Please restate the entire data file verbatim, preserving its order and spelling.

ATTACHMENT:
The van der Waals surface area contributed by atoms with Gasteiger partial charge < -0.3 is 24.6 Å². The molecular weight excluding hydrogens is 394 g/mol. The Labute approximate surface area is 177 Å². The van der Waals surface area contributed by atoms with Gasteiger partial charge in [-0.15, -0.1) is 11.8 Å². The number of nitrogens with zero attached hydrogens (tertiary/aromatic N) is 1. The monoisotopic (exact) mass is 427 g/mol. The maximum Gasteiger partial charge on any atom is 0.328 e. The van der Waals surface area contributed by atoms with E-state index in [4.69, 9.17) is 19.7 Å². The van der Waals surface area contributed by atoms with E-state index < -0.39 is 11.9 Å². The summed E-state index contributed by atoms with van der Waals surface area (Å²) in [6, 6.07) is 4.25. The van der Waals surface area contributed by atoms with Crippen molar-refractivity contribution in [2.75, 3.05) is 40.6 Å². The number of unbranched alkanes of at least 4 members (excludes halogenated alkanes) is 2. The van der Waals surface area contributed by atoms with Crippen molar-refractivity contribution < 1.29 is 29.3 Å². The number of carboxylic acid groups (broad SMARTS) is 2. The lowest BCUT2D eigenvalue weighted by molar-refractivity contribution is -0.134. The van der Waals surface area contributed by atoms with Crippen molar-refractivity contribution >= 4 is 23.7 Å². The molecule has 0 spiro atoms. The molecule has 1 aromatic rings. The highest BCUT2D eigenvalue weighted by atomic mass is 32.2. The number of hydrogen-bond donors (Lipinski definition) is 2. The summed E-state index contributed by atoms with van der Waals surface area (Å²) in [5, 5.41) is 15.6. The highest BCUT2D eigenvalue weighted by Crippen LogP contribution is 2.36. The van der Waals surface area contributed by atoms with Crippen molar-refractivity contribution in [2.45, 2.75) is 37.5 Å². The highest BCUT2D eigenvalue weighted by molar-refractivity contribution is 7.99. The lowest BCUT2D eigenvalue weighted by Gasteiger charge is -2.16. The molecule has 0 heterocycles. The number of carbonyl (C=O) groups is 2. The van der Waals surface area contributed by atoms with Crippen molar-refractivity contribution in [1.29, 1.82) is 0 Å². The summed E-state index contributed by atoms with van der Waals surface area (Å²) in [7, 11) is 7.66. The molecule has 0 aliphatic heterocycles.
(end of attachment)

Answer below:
The van der Waals surface area contributed by atoms with Gasteiger partial charge < -0.3 is 24.6 Å². The molecular weight excluding hydrogens is 394 g/mol. The Labute approximate surface area is 177 Å². The van der Waals surface area contributed by atoms with Gasteiger partial charge in [-0.15, -0.1) is 11.8 Å². The number of nitrogens with zero attached hydrogens (tertiary/aromatic N) is 1. The monoisotopic (exact) mass is 427 g/mol. The maximum Gasteiger partial charge on any atom is 0.328 e. The van der Waals surface area contributed by atoms with E-state index in [4.69, 9.17) is 19.7 Å². The van der Waals surface area contributed by atoms with E-state index < -0.39 is 11.9 Å². The summed E-state index contributed by atoms with van der Waals surface area (Å²) in [6, 6.07) is 4.25. The van der Waals surface area contributed by atoms with Crippen molar-refractivity contribution in [2.75, 3.05) is 40.6 Å². The number of unbranched alkanes of at least 4 members (excludes halogenated alkanes) is 2. The van der Waals surface area contributed by atoms with Crippen molar-refractivity contribution < 1.29 is 29.3 Å². The number of carboxylic acid groups (broad SMARTS) is 2. The lowest BCUT2D eigenvalue weighted by molar-refractivity contribution is -0.134. The van der Waals surface area contributed by atoms with Crippen molar-refractivity contribution >= 4 is 23.7 Å². The molecule has 0 spiro atoms. The molecule has 1 aromatic rings. The highest BCUT2D eigenvalue weighted by atomic mass is 32.2. The number of hydrogen-bond donors (Lipinski definition) is 2. The summed E-state index contributed by atoms with van der Waals surface area (Å²) in [5, 5.41) is 15.6. The highest BCUT2D eigenvalue weighted by Crippen LogP contribution is 2.36. The van der Waals surface area contributed by atoms with Crippen molar-refractivity contribution in [2.45, 2.75) is 37.5 Å². The highest BCUT2D eigenvalue weighted by molar-refractivity contribution is 7.99. The lowest BCUT2D eigenvalue weighted by Gasteiger charge is -2.16. The molecule has 0 heterocycles. The number of carbonyl (C=O) groups is 2. The van der Waals surface area contributed by atoms with Crippen molar-refractivity contribution in [1.29, 1.82) is 0 Å². The summed E-state index contributed by atoms with van der Waals surface area (Å²) in [7, 11) is 7.66. The molecule has 0 aliphatic heterocycles.